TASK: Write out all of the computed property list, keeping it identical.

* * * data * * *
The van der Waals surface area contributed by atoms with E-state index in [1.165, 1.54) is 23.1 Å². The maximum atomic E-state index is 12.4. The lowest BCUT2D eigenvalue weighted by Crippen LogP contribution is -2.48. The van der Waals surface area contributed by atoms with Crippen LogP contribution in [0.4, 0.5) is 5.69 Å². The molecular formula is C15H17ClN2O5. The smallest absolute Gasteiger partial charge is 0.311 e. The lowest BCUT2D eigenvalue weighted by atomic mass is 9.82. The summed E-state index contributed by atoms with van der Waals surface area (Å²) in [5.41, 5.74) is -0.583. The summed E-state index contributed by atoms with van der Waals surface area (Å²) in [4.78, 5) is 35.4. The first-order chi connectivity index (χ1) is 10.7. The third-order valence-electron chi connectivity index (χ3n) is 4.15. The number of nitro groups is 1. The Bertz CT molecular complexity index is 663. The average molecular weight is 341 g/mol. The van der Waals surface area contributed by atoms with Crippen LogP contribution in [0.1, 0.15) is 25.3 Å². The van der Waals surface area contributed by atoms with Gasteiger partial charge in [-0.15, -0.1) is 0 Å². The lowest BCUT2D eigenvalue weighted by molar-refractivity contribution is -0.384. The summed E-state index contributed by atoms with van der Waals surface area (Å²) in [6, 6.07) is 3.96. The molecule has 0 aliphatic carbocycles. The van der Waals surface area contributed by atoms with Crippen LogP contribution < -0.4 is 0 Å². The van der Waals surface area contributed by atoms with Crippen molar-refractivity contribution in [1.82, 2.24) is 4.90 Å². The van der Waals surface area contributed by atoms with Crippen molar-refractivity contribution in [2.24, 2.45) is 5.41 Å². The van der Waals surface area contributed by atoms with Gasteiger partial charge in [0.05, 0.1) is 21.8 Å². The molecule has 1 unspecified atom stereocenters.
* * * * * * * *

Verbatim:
The van der Waals surface area contributed by atoms with E-state index in [1.165, 1.54) is 23.1 Å². The maximum atomic E-state index is 12.4. The lowest BCUT2D eigenvalue weighted by Crippen LogP contribution is -2.48. The van der Waals surface area contributed by atoms with Crippen LogP contribution in [0.4, 0.5) is 5.69 Å². The molecular formula is C15H17ClN2O5. The smallest absolute Gasteiger partial charge is 0.311 e. The lowest BCUT2D eigenvalue weighted by atomic mass is 9.82. The summed E-state index contributed by atoms with van der Waals surface area (Å²) in [5.41, 5.74) is -0.583. The summed E-state index contributed by atoms with van der Waals surface area (Å²) in [4.78, 5) is 35.4. The first-order chi connectivity index (χ1) is 10.7. The third-order valence-electron chi connectivity index (χ3n) is 4.15. The number of nitro groups is 1. The Bertz CT molecular complexity index is 663. The average molecular weight is 341 g/mol. The van der Waals surface area contributed by atoms with Crippen LogP contribution in [0.1, 0.15) is 25.3 Å². The van der Waals surface area contributed by atoms with Gasteiger partial charge in [-0.15, -0.1) is 0 Å². The lowest BCUT2D eigenvalue weighted by molar-refractivity contribution is -0.384. The summed E-state index contributed by atoms with van der Waals surface area (Å²) in [6, 6.07) is 3.96. The molecule has 0 aliphatic carbocycles. The van der Waals surface area contributed by atoms with Crippen LogP contribution < -0.4 is 0 Å². The van der Waals surface area contributed by atoms with Crippen molar-refractivity contribution in [1.82, 2.24) is 4.90 Å². The van der Waals surface area contributed by atoms with Crippen molar-refractivity contribution in [2.24, 2.45) is 5.41 Å². The van der Waals surface area contributed by atoms with Gasteiger partial charge in [0.05, 0.1) is 21.8 Å². The molecule has 1 unspecified atom stereocenters.